Would the recently previewed (almost) all-wood-everything Toyota Setsuna concept roadster even call for an auto body repair technician’s expertise following an accident? Or would a master carpenter somehow be cheaper and more appropriate?
The latest fruit to fall from the minds of Toyota chief engineer Kenji Tsuji and znug design’s Kota Nezu made its debut during Design Week in Milan, Italy, and what a handsome, curious devil it is. The dynamic design duo’s follow-up to their imaginative 2013 Toyota Camatte calls upon five kinds of wood to make their all-natural vision a reality…but no nails or screws. The classical Japanese joinery technique of “okuriari” holds together the Japanese cedar exterior panels, Japanese birch frame and floors fashioned from Japanese zelkova, an elm wood, using concave and convex shapes.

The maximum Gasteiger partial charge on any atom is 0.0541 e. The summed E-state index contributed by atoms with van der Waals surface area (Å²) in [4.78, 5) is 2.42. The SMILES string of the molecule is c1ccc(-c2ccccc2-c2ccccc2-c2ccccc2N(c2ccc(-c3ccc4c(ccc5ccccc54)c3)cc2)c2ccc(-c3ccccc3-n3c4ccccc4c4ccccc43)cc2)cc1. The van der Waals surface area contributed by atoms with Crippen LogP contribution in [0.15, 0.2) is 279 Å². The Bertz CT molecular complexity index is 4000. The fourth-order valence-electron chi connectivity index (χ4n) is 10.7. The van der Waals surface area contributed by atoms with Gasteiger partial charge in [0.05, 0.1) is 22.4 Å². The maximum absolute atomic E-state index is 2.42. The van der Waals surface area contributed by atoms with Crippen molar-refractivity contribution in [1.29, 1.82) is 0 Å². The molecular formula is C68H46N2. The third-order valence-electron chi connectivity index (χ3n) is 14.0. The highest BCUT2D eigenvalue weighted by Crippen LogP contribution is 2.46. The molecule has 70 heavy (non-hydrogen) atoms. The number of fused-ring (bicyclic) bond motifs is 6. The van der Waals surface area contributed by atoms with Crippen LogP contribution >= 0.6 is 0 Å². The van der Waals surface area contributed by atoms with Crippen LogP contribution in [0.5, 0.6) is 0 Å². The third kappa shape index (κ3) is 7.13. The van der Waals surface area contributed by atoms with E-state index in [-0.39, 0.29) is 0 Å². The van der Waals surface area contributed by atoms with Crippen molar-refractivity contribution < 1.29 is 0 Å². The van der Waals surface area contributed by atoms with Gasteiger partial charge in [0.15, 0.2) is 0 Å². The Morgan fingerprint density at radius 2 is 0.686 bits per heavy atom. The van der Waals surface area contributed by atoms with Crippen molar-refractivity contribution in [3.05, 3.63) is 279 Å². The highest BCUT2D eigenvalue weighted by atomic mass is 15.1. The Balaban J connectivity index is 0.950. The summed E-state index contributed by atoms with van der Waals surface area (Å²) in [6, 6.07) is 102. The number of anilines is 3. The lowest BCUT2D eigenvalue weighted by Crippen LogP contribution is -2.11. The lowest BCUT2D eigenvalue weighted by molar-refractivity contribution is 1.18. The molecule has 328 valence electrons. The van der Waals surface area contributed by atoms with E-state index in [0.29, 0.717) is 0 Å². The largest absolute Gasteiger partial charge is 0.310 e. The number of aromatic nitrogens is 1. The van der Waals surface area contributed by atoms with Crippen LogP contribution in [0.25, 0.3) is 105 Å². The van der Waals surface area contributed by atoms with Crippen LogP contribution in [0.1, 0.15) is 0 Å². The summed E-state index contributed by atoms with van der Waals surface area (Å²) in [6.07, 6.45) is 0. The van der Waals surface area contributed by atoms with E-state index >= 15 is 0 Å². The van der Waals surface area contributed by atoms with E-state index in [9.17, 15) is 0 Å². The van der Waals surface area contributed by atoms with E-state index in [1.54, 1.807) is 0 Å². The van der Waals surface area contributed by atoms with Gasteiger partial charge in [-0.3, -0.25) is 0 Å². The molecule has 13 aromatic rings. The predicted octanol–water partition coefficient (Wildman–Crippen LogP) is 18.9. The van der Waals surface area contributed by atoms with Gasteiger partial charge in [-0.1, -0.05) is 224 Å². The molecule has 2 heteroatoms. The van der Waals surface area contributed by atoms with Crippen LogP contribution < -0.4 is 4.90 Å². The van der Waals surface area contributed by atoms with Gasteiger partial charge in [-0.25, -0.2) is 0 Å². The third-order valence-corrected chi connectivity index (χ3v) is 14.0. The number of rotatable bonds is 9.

THE TOYOTA SETSUNA
- Cedar exterior panels
- Birch frame
- Elm floors
- Instrument panel fashioned from castor oil tree
- Cypress steering wheel and front seats
- Powered by six 12V lead-acid batteries with 25 km fully charged range, 45 km/h (28 mph) top speed.
- Fully adjustable seat and pedals
On the inside, leather upholstery and machined aluminum parts complement the stylish Japanese cypress steering wheel and front seats and instrument panel fashioned from the wood of a castor oil tree. Most incredible of all, this sporty auto body experiment is 100% functional. In fact, the Setsuna’s pedals and seat can adjust to accommodate even a child-sized driver. It may not be street legal, but the car is electrically powered by six 12-volt, lead-acid batteries with a combined 25 km range and top speed hovering around 45 km/h (28 mph).
Intriguing as it should prove to be to auto body repair experts everywhere, the Setsuna concept is more a Toyota experiment in farming design feedback than anything. Tokyo-based Toyota spokesperson Leela McMullen explained that the Japanese automaker plans to take expert designers’ critiques to heart alongside those of the general public when innovating future vehicles.
Of course, don’t go trading in your Prius just yet. To the chagrin of woodworkers and auto body repair technicians everywhere, the Toyota Setsuna is not for sale.